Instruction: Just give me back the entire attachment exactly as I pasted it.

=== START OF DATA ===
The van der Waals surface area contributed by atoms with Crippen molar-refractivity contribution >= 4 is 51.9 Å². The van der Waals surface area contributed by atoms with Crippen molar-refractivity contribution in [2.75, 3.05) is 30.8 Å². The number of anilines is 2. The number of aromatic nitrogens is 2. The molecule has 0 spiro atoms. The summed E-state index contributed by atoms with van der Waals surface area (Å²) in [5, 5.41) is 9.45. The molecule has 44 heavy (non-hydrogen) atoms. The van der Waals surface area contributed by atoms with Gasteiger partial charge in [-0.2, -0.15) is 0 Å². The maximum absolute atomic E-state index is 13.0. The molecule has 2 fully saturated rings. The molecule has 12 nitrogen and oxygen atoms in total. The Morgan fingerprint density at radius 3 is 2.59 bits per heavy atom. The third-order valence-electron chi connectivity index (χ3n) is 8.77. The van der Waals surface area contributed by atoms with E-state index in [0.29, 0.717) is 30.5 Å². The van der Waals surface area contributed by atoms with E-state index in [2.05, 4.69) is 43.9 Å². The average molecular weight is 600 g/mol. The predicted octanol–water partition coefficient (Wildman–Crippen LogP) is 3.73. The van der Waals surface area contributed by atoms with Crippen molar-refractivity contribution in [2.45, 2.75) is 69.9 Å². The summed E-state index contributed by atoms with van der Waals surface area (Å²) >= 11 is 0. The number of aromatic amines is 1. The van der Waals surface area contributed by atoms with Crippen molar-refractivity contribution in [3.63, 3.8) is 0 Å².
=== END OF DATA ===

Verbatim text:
The van der Waals surface area contributed by atoms with Crippen molar-refractivity contribution >= 4 is 51.9 Å². The van der Waals surface area contributed by atoms with Crippen molar-refractivity contribution in [2.75, 3.05) is 30.8 Å². The number of anilines is 2. The number of aromatic nitrogens is 2. The molecule has 0 spiro atoms. The summed E-state index contributed by atoms with van der Waals surface area (Å²) in [5, 5.41) is 9.45. The molecule has 44 heavy (non-hydrogen) atoms. The van der Waals surface area contributed by atoms with Gasteiger partial charge in [-0.2, -0.15) is 0 Å². The maximum absolute atomic E-state index is 13.0. The molecule has 2 fully saturated rings. The molecule has 12 nitrogen and oxygen atoms in total. The Morgan fingerprint density at radius 3 is 2.59 bits per heavy atom. The third-order valence-electron chi connectivity index (χ3n) is 8.77. The van der Waals surface area contributed by atoms with E-state index in [0.29, 0.717) is 30.5 Å². The van der Waals surface area contributed by atoms with E-state index in [2.05, 4.69) is 43.9 Å². The average molecular weight is 600 g/mol. The predicted octanol–water partition coefficient (Wildman–Crippen LogP) is 3.73. The van der Waals surface area contributed by atoms with Crippen molar-refractivity contribution in [2.45, 2.75) is 69.9 Å². The summed E-state index contributed by atoms with van der Waals surface area (Å²) >= 11 is 0. The number of aromatic amines is 1. The van der Waals surface area contributed by atoms with Crippen molar-refractivity contribution in [3.63, 3.8) is 0 Å².